Much of my time recently has been taken up with our community woodlands project. We have 2 hectares(?) of wood already, and some buildings ( including the tree-house ) from which to run various community events, businesses and training. We have until March next year to purchase a 92H woodland from Forestry commission Scotland. This will need harvesting as it is currently mature lodge-pole which is getting windblown. The long term plan is to replant it and create local housing, micro businesses, forest crofts, amenities, wildlife planting and much more.
We are not the only community woodland project in Scotland, in fact there are many, these are held together under the umbrella of the Community woodlands association. This weekend I was lucky to attend their annual conference in Melrose/ St Boswells in the Scottish borders. Each community has its own needs, with its own solutions. The weekends speakers covered all ends of the spectrum; commercial forest harvesting, legislation, Scottish land reform, funding and grant applications, right through to arts activities in the woods, foraging, health and wellbeing projects. This weekend was also the 25th anniversary of the nearby Wooplaw community woodland, so we went on a field trip out into their wonderful woods.
The experience was very inspiring and reinvigorating for me, sometimes the organisational project management side of things can take over. Actually getting out into woods and enjoying the company of trees tends to me a solitary personal pursuit, to meet lots of other people who spend their time & energy making woodlands available for everybody was very positive. I have carried quietly for decades seemingly rather esoteric notions about getting back to nature, eating wild foods, permaculture, the theraputic aspects of the outdoors, sustainabilty and the relationship between people and wild places- i have almost forgotten how to articulate these ideas except through art, as they seem so out of sync with out TV bombarded, market led, product obsessed, over packaged, destructive, corporate dominated, plastic existence. Wonderful to meet again people all working away in very real ways to make a measurable positive change for the better. It is fantastic to see that universities are now evidencing why we need to get back outdoors. Some practitioners under the NHS is starting to work seriously with organisations getting people into the woods and landscape, why gardening and volunteering is good for us. Even Scottish Government is recognising that its not all about money, that community, well being and ‘re-naturing’ people and communities is a vital part of reversing current societal and economic problems.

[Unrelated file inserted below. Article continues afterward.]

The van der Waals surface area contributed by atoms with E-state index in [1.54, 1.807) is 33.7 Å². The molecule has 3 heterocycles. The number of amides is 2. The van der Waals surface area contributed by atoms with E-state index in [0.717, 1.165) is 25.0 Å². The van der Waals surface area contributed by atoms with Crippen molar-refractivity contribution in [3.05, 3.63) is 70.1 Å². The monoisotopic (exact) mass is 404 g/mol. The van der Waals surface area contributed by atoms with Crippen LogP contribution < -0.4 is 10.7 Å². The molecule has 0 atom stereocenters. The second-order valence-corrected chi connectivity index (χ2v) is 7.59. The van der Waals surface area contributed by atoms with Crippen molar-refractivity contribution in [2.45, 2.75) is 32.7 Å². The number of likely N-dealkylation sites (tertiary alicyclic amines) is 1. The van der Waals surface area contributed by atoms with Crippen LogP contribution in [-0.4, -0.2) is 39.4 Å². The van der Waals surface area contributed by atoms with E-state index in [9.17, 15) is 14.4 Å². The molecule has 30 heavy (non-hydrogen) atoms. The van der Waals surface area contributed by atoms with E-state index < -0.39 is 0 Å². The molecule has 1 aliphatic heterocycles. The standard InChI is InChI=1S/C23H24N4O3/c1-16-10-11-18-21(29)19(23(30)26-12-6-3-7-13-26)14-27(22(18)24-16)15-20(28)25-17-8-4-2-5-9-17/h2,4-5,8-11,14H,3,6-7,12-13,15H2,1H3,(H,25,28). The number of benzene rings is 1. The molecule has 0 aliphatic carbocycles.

Wonderful to meet so many trail blazing, long term thinking, dedicated people, wonderful to get out of the conference room, to listen to celtic stories around a bonfire and spend time in the trees. People have always been around trees, living, working, thriving. The sentence being bandied about this weekend was ‘Every community deserves a woodland’, deserves? needs, has a right to have? when was the last time you just walked near or sat by some trees? go out there & do it, I guarantee you’ll feel better for it.